I will admit…I’m guilty. I’m guilty for letting small things ruin my mood. I’m guilty for letting something negative empower me. I’m guilty for choosing to be unhappy over being happy. Some things are out of our control, and life can throw us curve balls (like putting my 13-year-old yellow lab down on Friday.) Like my mama always told me, “You can cry and yell all you want and you can throw yourself a pity party, just make sure you don’t stay in it.” So why is it that the guy driving 20 in a 30-mph zone is making me upset? Or, my toothpaste falling off my toothbrush, my coffee pot overflowing leaving me with no coffee, or having someone lined up with a cart-full of stuff in the 20 items of less aisle at Wal-Mart. I’m guilty for letting something get to me that will not affect me tomorrow, in a month, or in the next year.
In this TedTalk episode, Sam Berns, a 17-year-old boy with Progeria explains his philosophy to happiness. Although extremely rare, Progeria is a progressive genetic disorder that causes children to age rapidly. Only weighing 50 lbs., Sam had a dream of playing the snare drum in his high school marching band. With the harness weighing 40 lbs., Sam and his family worked with an engineer to produce a harness that would be easier and lighter for him to carry. With progress and hard work, the product came out to weighing only 6 pounds.
“Last year, my mom and her team of scientist published the first successful Progeria Treatment Study. [And] because of this I was interviewed on NPR and John Hamilton asked me the question: ‘what is the most important thing people should know about you?’ [and] my answer was simply that I have a very happy life.” (Sam Berns)
With enough reason to be unhappy, Sam finds a terrific outlook on life that should inspire people everywhere. Sam quotes Ferris Bueller, “Life moves pretty fast. If you don’t stop and look around once in a while, you could miss it.” Having that being said, when someone says 2013 I think “oh that was a few years ago,” NOPE. That was 4 years ago!!! We are so busy making plans, counting down time, and waiting for something to happen that we actually forget to live life day by day.
Sam’s philosophy starts with “be OK with what you ultimately can’t do, because there is so much you CAN do.” Being 5’7, 150 pounds, and leg pressing 400 lbs, (in high school I might add) I had an athletic build. I played soccer for 12 years, so I was always lifting or running in the off season, and playing games in the spring season. I could play volleyball, pickleball, bowling, tennis, football, even bad mitten. However, I COULD NOT dribble a basketball for the life of me. Having a decent height on me, I always got asked around thanksgiving “are you going to play basketball this year?” Have I ever? Nooooo. Not being able to dribble or play the game of basketball was okay with me, because I knew that I wasn’t going to be good at everything. I knew I could play soccer, draw, paint, eat an entire medium size pizza in one sitting, and drive a stick shift. Not everyone can do the things I can do either, and that’s why everyone is different.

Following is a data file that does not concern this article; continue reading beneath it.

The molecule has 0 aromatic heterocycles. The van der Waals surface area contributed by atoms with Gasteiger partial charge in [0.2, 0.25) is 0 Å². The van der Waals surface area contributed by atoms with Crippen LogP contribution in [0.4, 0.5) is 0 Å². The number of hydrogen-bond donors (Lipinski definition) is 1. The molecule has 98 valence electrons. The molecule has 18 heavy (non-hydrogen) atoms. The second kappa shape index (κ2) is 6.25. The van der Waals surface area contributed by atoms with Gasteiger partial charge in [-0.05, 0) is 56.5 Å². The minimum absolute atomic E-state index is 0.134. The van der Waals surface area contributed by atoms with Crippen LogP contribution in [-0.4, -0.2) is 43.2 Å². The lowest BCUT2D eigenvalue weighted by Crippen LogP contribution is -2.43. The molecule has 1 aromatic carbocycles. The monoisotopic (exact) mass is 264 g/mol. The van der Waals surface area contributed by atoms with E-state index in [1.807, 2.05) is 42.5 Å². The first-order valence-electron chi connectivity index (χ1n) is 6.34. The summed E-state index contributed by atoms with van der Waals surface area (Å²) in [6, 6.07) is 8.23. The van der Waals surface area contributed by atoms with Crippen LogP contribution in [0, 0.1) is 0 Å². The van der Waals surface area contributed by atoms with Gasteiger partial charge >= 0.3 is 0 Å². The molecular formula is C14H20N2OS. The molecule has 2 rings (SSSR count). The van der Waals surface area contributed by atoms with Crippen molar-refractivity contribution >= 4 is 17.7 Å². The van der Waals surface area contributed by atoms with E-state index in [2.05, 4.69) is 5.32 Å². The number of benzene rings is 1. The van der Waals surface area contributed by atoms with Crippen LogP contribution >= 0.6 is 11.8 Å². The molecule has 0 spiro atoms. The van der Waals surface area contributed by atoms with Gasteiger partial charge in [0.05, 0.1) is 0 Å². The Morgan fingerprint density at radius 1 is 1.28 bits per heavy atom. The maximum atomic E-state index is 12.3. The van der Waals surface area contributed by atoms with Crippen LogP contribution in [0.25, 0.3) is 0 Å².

The second part of Sam’s philosophy was, “surround yourself with people you want to be with.” Sam shows a silly photo with him and his group of friends. One thing I love to do is laugh! I love being funny, and surrounding myself with people I can vibe off. One of the toughest things in life is relationships. I had friends in high school who I thought were my friends, but it took me a long time to realize that all they wanted to do was drink beer and talk smack about other people. I wanted to live life, I wanted to go up to the mountains and take pictures, or go night sledding, or go saran wrap someone’s car (as a joke). So, I made the tough decision to break off that kind of relationship with them. I was civil and respectful, but I no longer needed to sit and degrade someone when I wasn’t being a good person myself. It’s tough to break off things, but the older I get the less tolerance I have for bull spit!
Lastly, Sam’s third part is “keep moving forward.” Or as Dory says, “just keep swimming.” Something that everyone, especially me, need to remember. In the beginning when I mentioned the slow driver impacting my mood, I need to remember that my day will go on. This guy isn’t going to put an apocalypse on my life, and maybe there was a reason he was driving slow. I don’t understand everything, and I don’t need to. The only thing I need to understand is that life keeps going on.
Thank you for your wise words, Sam. You truly lived a rich life.
Sam Berns, 1996-2014